A family member posted a link to a blog about companies using slave labor.

While the title is a bit misleading because it is not the companies themselves directly employing slave labor but rather their suppliers in foreign countries. Most of the claims boil down to sources using people under 18 working long hours for low pay rather than true slavery.

However I did find one claim that I found very troubling:

In Uzbekistan, the government actually removes throes of children from school and places them in cotton fields during the harvest season.

My question is: Is this an accurate statement that the government literally goes through schools and takes children to use as forced labor harvesting cotton?


2 Answers 2


Literally forces them? probably No. Compels them by threats of expulsion from school, lower grades or stigmatisation - Probably Yes.

Each September the cotton harvest begins. Many rural schools are closed down by government officials as children, some as young as nine, are forced to pick cotton by hand for up to three months in order to fill the shortfall in voluntary adult labour. They receive little, if any, pay.

And it's not just limited to children

Forced labour within the industry does not just affect children. Local administration employees, teachers, factory workers and doctors are commonly forced to leave their jobs for weeks at a time and pick cotton with no additional compensation. In some instances refusal to co-operate can lead to dismissal from work.


Additionally, there was a BBC Newsnight report on this subject back in 2007

As part of a special report we filmed children in Uzbekistan being forced to work in cotton fields instead of going to school.

However, the Uzbek embassy denied even then that they use Slavery, torture or coersion

The legislation of the Republic of Uzbekistan forbids any form of child labour on the cotton fields. full statement

Have things changed since 2007? Probably not, the BBC again ran a piece in September of 2011 which reports the situation to be mostly the same.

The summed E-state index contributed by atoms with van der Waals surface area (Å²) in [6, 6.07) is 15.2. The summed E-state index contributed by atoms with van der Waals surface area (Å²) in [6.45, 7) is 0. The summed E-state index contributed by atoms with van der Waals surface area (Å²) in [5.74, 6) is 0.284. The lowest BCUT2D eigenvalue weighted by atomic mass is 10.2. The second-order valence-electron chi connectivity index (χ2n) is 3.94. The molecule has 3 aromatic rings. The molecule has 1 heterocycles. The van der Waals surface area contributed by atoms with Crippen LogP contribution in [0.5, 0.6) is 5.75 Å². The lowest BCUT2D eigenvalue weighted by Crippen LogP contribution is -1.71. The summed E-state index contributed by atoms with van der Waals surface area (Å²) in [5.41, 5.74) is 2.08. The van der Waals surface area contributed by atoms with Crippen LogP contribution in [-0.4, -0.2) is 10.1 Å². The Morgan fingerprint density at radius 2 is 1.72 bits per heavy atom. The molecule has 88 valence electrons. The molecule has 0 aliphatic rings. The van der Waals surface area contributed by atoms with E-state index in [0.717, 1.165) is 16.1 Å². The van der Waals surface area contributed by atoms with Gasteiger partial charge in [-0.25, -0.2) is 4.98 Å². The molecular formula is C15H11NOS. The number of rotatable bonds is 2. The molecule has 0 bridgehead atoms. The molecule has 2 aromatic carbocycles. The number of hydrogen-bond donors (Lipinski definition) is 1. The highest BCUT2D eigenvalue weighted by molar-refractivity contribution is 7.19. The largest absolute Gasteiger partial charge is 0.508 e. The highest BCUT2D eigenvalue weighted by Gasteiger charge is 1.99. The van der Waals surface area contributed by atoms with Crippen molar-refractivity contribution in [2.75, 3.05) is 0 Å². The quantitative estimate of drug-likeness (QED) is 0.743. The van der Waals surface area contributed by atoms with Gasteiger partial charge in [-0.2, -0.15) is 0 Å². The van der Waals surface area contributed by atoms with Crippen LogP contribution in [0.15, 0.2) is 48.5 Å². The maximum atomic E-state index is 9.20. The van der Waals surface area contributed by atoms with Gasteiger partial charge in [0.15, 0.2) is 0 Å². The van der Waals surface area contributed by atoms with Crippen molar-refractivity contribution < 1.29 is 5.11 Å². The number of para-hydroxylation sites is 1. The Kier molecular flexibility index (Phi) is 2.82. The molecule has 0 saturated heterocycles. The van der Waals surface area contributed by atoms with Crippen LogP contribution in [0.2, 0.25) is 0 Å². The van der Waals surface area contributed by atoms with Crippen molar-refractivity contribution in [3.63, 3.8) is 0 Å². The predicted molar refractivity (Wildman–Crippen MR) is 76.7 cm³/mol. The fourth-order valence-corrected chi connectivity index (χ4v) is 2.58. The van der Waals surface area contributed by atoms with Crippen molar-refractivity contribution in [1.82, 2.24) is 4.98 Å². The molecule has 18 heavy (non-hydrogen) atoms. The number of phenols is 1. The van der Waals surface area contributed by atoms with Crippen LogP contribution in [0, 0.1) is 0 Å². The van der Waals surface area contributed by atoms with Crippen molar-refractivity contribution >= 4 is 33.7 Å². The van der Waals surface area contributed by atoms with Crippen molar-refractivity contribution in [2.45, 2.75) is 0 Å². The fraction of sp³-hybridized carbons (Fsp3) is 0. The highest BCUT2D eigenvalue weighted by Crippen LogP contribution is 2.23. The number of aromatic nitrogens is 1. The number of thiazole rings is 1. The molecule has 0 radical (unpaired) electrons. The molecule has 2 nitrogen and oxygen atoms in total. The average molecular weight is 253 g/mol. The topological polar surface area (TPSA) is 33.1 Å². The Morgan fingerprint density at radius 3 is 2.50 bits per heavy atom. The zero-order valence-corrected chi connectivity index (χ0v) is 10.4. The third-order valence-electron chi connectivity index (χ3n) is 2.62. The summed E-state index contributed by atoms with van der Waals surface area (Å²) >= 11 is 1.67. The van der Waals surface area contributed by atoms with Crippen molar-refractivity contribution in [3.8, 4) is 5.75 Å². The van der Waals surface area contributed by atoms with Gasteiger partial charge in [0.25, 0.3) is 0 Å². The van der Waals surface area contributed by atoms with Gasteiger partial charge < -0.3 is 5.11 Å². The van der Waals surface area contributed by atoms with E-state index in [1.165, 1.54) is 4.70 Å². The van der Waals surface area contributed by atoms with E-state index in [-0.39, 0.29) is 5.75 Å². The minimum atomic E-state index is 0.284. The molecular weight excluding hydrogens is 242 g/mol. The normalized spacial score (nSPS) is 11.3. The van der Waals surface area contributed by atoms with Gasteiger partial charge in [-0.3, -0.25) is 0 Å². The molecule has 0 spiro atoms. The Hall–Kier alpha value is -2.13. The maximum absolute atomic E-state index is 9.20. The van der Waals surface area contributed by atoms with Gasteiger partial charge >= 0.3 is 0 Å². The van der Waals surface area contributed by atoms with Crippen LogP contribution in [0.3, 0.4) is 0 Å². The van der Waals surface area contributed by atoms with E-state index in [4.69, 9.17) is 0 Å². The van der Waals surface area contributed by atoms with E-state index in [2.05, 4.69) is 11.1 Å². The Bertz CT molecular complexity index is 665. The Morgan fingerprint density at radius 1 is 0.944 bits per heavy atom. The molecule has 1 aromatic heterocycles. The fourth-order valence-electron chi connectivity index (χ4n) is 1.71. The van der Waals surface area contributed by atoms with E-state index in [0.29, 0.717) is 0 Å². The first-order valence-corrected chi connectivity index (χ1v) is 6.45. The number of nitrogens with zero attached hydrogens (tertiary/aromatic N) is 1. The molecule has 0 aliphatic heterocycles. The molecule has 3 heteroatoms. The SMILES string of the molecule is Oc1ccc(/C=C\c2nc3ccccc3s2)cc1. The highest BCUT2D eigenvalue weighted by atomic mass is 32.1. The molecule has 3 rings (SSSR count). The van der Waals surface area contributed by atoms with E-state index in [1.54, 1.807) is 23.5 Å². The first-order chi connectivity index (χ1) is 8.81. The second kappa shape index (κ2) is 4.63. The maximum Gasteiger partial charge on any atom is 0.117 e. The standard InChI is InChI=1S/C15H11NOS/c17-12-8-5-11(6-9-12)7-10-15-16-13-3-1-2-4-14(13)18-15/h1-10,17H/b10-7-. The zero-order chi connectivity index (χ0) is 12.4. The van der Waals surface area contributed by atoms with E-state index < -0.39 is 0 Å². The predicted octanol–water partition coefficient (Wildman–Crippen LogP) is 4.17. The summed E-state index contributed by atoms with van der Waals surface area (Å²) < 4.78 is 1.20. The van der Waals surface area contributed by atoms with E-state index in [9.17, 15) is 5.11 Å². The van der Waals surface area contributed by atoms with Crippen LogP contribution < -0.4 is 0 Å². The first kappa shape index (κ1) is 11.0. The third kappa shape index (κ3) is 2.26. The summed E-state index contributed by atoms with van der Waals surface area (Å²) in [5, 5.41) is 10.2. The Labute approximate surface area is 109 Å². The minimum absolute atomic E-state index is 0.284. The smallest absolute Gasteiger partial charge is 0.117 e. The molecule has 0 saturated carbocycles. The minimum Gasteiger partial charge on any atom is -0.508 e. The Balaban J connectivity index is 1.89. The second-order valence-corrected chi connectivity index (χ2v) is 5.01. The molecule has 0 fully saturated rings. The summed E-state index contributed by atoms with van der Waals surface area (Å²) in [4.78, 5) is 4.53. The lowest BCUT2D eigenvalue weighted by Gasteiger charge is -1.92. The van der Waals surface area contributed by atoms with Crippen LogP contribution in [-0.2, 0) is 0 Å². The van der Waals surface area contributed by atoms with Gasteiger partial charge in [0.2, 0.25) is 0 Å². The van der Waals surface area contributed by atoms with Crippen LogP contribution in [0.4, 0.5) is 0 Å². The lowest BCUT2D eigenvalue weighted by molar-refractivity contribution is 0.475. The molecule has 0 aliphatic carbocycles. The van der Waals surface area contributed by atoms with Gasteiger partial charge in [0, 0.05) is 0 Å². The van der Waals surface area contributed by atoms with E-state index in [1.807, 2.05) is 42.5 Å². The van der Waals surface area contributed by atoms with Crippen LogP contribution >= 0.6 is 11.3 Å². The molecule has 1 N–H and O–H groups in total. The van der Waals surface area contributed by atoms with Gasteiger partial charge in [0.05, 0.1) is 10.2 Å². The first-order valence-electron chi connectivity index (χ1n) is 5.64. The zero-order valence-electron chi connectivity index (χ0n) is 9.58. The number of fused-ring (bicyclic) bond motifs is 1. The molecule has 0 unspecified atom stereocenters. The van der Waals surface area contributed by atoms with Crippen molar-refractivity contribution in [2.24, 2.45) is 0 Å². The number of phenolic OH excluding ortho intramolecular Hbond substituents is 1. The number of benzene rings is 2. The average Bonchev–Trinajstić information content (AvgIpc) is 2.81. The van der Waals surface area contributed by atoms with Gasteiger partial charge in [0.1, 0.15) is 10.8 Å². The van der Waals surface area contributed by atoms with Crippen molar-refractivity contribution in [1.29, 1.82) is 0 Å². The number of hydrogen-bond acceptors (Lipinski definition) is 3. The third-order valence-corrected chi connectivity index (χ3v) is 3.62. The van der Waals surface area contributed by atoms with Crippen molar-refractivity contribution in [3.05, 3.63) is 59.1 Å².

The BBC's Uzbek service has received reports of school children being bussed to agricultural areas in various parts of the country.

One human rights worker in Uzbekistan said she had talked to a 10-year-old girl who said her class was made to pick cotton in the mornings and attend lessons only in the afternoon.

  • The bbc article had the quote I think seperates rural children helping out the family plot from the government taking groups of children and forcing them to work in the fields... Good job!
    – Chad
    Nov 7, 2012 at 15:08
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    I'd not consider that group an authorative source... Same with 2nd and 3rd hand reports by "human rights workers". Not saying it's not happening, but from my visit to the country it appeared the government is very serious about educating the population to the point where they're as independent of foreign countries as possible at every level.
    – jwenting
    Mar 27, 2013 at 9:25

This is not unique to Uzbekistan, and was a standard practice all through USSR. Older age schoolchildren and all college students, every single autmn, were forced to go "Na kartoshku" (the best idiomatic translation I can think up is "Go potatoing"), which basically was mandatory yealy harvesting trips to the collective farms to help with whatever harvesting was needed (the term was always the same even when the crop in question had nothing to do with potatoes). In Russia, it usually was around September/October for college students and summertrime (~20 days) for school kids.

Please note that - since the average school years were 6/7 YO to 16/17 YO before 1990s reforms - even freshman college students would be under 18.

Granted, in Uzbekistan it was/is a more heavy load, often with entire summer instead of 20/30 days, and presumably cotton picking is harder than other harvesting (citation needed).

Source: Having lived in USSR when everyone went potatoing :) The linked Wikipedia article has some sources, and Google has a lot more, e.g. [1], [2 - by Russian Premier Dmitry Medvedev], [3] but the phenomenon is basically a cultural artefact experienced by pretty much every citizen and therefore not worth referencing extensively.

ЭТО СОВЕТСКИЕ СТУДЕНТЫ, ЗАГНАННЫЕ НА КАРТОШКУ, Их огорчает твое желание жить в ссср

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    The demotivator poster is an actual photo of such a harvesting trip, and as such a valuable historical reference, as opposed to a cheap attempt to add a picture to drive upvotes :)
    – user5341
    Nov 29, 2012 at 20:24
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    I'm a stickler for people providing alt text for images. Especially when they include text in scripts I can't read. No upvotes for you until they're added for the demotivational poster!
    – Golden Cuy
    Dec 1, 2012 at 8:04
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    @AndrewGrimm - The caption reads: "These are the soviet students sent to harvest potatoes. They are saddened by your desire to live in USSR".
    – user5341
    Dec 1, 2012 at 11:43
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    picking cotton is no doubt lighter work than digging up potatoes with your bare hands. When mechanised, both jobs are comparable.
    – jwenting
    Mar 27, 2013 at 9:26

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